A local kinetics of sorption model: theoretical background and application to the simulation of an ISOBIO demonstrator
The classic models describing the hygric mass transfers inside building materials seem unsuitable in the case of bio-based materials. They are based on the assumption of an instantaneous local equilibrium between relative humidity and water content evolving according to the diffusive fluxes and the sorption isotherms and predict much shorter times of stabilization than those obtained experimentally. A new approach is presented here, it frees from the local instantaneous equilibrium introducing a local kinetics to describe the transformation of water from vapor state to absorbed liquid state and vice versa.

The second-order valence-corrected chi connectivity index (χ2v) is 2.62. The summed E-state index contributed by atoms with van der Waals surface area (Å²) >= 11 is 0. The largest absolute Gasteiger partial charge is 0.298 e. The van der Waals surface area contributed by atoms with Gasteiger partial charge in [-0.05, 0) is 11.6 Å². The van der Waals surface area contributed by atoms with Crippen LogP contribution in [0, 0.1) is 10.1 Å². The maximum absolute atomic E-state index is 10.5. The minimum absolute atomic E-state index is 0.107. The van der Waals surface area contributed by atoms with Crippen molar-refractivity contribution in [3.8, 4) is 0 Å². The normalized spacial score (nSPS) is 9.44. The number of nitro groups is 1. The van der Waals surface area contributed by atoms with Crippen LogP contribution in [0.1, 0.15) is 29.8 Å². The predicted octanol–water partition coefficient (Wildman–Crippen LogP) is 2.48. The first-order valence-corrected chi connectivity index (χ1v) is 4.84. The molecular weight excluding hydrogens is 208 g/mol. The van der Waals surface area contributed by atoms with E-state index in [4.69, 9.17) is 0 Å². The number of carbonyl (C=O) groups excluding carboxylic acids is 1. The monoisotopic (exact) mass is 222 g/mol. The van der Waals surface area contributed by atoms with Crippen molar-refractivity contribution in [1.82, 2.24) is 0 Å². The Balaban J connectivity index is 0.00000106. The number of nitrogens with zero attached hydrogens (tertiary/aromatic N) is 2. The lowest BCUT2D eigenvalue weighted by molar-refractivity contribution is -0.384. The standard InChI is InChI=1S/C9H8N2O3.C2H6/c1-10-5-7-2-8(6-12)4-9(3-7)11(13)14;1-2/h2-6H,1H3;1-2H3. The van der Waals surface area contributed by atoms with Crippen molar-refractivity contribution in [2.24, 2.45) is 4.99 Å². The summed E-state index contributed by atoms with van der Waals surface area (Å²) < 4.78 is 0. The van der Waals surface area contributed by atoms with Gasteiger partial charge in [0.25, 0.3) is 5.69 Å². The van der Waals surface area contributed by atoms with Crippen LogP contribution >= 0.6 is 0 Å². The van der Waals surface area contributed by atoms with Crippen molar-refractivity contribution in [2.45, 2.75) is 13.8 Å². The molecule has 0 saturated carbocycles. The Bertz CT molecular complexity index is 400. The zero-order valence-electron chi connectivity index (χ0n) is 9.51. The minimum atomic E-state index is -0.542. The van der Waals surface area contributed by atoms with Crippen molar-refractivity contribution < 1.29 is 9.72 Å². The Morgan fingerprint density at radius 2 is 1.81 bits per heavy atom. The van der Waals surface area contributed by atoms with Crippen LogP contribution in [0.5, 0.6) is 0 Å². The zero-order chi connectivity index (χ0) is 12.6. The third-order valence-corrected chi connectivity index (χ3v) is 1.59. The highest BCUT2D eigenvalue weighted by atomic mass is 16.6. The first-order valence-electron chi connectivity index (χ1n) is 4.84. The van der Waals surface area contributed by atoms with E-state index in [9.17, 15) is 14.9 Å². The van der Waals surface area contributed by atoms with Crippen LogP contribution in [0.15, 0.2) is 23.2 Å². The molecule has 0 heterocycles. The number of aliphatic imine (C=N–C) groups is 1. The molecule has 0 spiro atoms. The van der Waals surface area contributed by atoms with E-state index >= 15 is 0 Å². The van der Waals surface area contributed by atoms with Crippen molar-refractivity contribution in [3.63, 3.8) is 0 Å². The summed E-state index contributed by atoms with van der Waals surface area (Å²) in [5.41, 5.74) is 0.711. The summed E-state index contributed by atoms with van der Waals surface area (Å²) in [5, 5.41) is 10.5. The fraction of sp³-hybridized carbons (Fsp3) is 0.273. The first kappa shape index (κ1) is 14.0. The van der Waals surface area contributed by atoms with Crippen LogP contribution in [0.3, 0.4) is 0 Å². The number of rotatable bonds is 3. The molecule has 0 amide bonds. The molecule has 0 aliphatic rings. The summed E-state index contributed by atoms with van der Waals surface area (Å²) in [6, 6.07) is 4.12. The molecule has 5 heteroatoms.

In the framework of the European ISOBIO project, a multilayered wall mainly made of bio-based materials has been developed. The different layers have been characterized in terms of sorption, vapor permeabilities and thermal conductivities. The sorption measurements performed on representative samples have allowed to determine the local kinetics constants. Then, the hygrothermal behavior of the test wall has been studied thanks to an instrumented demonstrator (HIVE demonstrator, Wroughton, UK). The recorded measurements are compared to simulations based on the instantaneous local equilibrium model (TMC code) and on the local kinetics of sorption model (TMCKIN code). It appears that TMC very significantly underestimates the dynamics of the local relative humidities variations whereas TMCKIN succeed in predicting this dynamics and leads to results close to measurements.